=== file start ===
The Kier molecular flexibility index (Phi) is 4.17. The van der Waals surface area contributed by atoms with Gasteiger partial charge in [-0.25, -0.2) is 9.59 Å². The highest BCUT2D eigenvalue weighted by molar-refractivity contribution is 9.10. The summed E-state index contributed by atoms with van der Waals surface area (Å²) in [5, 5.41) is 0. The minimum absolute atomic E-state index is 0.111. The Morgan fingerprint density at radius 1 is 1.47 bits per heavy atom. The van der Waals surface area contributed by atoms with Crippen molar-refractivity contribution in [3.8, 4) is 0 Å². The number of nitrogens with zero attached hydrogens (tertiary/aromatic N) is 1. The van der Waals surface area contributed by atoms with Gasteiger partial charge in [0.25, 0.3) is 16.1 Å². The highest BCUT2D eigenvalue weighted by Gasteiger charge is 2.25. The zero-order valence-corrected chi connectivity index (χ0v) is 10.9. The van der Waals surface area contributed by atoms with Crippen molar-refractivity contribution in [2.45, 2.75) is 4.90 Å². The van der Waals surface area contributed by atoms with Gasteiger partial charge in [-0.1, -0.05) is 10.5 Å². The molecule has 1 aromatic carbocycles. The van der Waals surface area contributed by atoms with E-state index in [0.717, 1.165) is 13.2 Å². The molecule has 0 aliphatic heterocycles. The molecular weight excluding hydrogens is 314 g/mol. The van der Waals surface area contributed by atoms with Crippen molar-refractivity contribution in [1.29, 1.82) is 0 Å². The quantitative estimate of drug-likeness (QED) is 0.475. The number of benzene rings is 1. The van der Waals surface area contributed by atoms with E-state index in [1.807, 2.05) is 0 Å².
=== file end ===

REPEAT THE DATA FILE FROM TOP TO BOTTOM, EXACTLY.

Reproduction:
The Kier molecular flexibility index (Phi) is 4.17. The van der Waals surface area contributed by atoms with Gasteiger partial charge in [-0.25, -0.2) is 9.59 Å². The highest BCUT2D eigenvalue weighted by molar-refractivity contribution is 9.10. The summed E-state index contributed by atoms with van der Waals surface area (Å²) in [5, 5.41) is 0. The minimum absolute atomic E-state index is 0.111. The Morgan fingerprint density at radius 1 is 1.47 bits per heavy atom. The van der Waals surface area contributed by atoms with Crippen molar-refractivity contribution in [3.8, 4) is 0 Å². The number of nitrogens with zero attached hydrogens (tertiary/aromatic N) is 1. The van der Waals surface area contributed by atoms with Gasteiger partial charge in [0.25, 0.3) is 16.1 Å². The highest BCUT2D eigenvalue weighted by Gasteiger charge is 2.25. The zero-order valence-corrected chi connectivity index (χ0v) is 10.9. The van der Waals surface area contributed by atoms with Crippen molar-refractivity contribution in [2.45, 2.75) is 4.90 Å². The van der Waals surface area contributed by atoms with Gasteiger partial charge in [-0.1, -0.05) is 10.5 Å². The molecule has 1 aromatic carbocycles. The van der Waals surface area contributed by atoms with E-state index in [0.717, 1.165) is 13.2 Å². The molecule has 0 aliphatic heterocycles. The molecular weight excluding hydrogens is 314 g/mol. The van der Waals surface area contributed by atoms with Crippen molar-refractivity contribution in [1.29, 1.82) is 0 Å². The quantitative estimate of drug-likeness (QED) is 0.475. The number of benzene rings is 1. The van der Waals surface area contributed by atoms with E-state index in [1.807, 2.05) is 0 Å².